Then there are programs like InSPIRE and the ICA Knowledge Network. InSPIRE is designed for youth who are 18-22 years old. Under this program, groups of young people travel to India to work with NGOs focused on different sectors of integrated development such as education, rural development, environment, youth, and leadership. The program provides a real-life understanding of economics and development of the marginalized poor—an experience no institute of higher education could possibly offer. The ICA Knowledge Network, on the other hand, is made up of experts from the United States providing expertise in areas of development where that know-how is required.
More recently ICA has taken another step: to understand the social and economic problems of India better, the organization has instituted the Ambassador Program. This program gives anyone who is interested in seriously pursuing development work in India an opportunity to connect with the country at a much deeper level. The program forms an important part of ICA’s engagement campaign which aims to create opportunities for the Indian diaspora to engage more meaningfully with the motherland.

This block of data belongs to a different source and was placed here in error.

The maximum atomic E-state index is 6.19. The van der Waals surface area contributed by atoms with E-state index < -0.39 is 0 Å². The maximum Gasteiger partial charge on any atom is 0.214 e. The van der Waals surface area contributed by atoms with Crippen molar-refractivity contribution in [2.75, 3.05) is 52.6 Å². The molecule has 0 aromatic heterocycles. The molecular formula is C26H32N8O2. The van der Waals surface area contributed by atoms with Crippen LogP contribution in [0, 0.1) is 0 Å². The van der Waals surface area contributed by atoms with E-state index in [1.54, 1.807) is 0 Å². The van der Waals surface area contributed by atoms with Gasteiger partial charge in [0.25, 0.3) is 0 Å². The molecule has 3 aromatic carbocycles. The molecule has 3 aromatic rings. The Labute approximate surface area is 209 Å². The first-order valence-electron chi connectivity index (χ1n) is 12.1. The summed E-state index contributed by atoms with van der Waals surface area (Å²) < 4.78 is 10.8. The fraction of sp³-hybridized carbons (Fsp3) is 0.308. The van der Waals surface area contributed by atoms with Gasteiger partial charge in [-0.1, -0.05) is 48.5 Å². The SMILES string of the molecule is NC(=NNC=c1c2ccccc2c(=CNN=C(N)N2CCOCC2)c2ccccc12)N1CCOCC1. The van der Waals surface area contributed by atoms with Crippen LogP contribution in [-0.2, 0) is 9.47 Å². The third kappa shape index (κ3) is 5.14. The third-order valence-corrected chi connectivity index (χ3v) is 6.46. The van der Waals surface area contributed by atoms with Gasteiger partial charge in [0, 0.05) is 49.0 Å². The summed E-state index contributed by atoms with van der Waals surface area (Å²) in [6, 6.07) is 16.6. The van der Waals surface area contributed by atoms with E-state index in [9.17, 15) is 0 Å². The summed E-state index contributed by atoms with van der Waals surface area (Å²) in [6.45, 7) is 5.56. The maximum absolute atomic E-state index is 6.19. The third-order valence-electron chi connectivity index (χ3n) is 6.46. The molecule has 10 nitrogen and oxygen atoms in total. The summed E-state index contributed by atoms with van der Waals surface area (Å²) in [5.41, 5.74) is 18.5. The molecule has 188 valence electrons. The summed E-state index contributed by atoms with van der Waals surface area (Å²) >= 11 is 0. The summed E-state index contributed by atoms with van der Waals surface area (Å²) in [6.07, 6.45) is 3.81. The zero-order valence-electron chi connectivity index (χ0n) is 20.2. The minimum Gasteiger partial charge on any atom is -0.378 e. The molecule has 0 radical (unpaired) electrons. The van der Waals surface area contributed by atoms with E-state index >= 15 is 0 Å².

Apart from supporting projects in India, ICA is also engaged in serving the Indian community in the United States. Realizing that the expatriate community has specific needs, Sheth talks about ICA’s support in creating programs to that end, “Increasingly